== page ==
Do You Have to Pay Taxes on Student Loan Forgiveness Due to Disability?

Jen Williamson Updated on August 7, 2018

The short answer: nope.

The long answer goes a little more like nope, in most cases. As of January 1, 2018, if you get your student loan debt discharged due to disability, you won’t be taxed on the discharged amount. This is big news, because prior to then, you would get taxed on that amount.

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How to qualify for loan discharge due to disability

Historically, it hasn’t been easy to get your federal student loans discharged due to disability. The standard for discharge is “total and permanent disability”—essentially an illness or injury that renders you incapable of working for the rest of your life.

For most people, the specific requirement is that you must demonstrate a physical or mental disability that will either lead to death or has lasted (or is likely to last) 60 months or more. If you’re a veteran, the standards are different and slightly less strict.

See also: Can You File for Bankruptcy on Your Student Loans?

To meet the standards to have your loans discharged, you have to qualify for Social Security disability benefits, either by being certified by a physician or through the Veterans Administration.

When you have to pay taxes

But before 2018, the federal government considered disability discharges as income—and taxed them as such. 

This resulted in some hefty tax bills—sometimes in the tens of thousands, or more—for people already facing considerable challenges. It also got a lot of people kicked off Medicare, Supplemental Security Income, and other necessary benefits that are dependent on income.

When you don't

That all changed with the Tax Cuts and Jobs Act of 2017. Under this new law, discharges on student loan debt are no longer recognized as income. Beneficiaries don’t have to pay taxes on it, and it won’t affect eligibility for other programs. 

However, that tax relief isn’t retroactive. If your student loans were discharged prior to the law’s start date and you’ve been paying taxes on the amount forgiven, you’ll most likely still be on the hook for that amount.

See also: Lower Student Loan Payments

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And the picture gets a little more complicated if your discharge was approved prior to 2018, but you’re still in your three-year monitoring period. 

The deal with the monitoring period is this: if you got your discharge by meeting the requirements for Social Security disability benefits or by getting a physician’s certification, the federal government may approve your discharge—but it will keep an eye on you for three years to make sure you continue to qualify. (Veterans aren’t subject to the monitoring period.)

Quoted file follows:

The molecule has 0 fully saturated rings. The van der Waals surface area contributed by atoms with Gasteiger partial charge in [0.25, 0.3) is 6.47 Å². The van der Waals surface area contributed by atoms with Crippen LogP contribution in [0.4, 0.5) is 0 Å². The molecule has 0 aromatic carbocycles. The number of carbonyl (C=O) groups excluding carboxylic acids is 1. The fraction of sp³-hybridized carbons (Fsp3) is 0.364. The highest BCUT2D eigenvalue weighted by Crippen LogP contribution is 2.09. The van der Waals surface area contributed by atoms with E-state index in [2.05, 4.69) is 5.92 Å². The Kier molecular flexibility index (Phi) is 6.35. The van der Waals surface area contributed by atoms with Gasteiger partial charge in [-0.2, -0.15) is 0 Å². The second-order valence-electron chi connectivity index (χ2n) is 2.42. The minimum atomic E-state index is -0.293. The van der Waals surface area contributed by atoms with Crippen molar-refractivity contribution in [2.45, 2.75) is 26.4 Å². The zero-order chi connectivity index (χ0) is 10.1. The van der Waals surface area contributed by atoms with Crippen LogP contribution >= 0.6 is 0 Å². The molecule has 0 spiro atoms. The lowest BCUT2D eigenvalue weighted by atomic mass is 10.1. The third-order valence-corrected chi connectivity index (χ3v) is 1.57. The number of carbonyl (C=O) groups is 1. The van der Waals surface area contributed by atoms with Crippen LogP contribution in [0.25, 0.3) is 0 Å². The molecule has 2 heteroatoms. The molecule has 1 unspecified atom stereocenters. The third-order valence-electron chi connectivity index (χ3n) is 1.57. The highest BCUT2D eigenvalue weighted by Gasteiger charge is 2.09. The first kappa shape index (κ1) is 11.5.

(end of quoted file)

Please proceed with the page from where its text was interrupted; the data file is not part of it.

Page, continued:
During this time, you have to verify your income on an annual basis. If you forget—or if your income doesn’t continue to qualify—your discharge might be cancelled.

A helpful loophole

The good news, though, is that loan discharges aren’t reported to the IRS until after the monitoring period is over. If your discharge was approved prior to 2018 but you’re still in the three-year monitoring period, the IRS won’t find out about it until after 2018—and you shouldn’t have to pay taxes on the amount forgiven.

This gives some people whose discharges were approved prior to 2018 a handy loophole. But the situation is both good and bad news for veterans, who aren’t subject to the three-year monitoring period.

On the one hand, if you’re a veteran, once your discharge is approved, it’s approved—no further need to keep proving yourself eligible. On the other, if it was approved prior to 2018, you don’t have the three-year buffer working in your favor—and you’ll still have to pay taxes on your discharged amount.

The law isn’t permanent; it’s set to expire in 2025, so Congress will need to revisit it. Hopefully it will be reinstated, and the most vulnerable borrowers will no longer be subject to such difficult tax burdens.

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About the Author
Jen Williamson

Jen Williamson is a freelance writer living in Brooklyn. She has written for a variety of industries, including software, education, business, and personal finance. Prior to that, she worked at an adult literacy nonprofit in Philadelphia, where she coached nontraditional students in passing the GED test and applying for college. When she isn’t writing or reading—which is rare—she can usually be found planning her next travel adventure, training for a marathon, or sneaking in somewhere she’s not supposed to be. Read more by Jen Williamson

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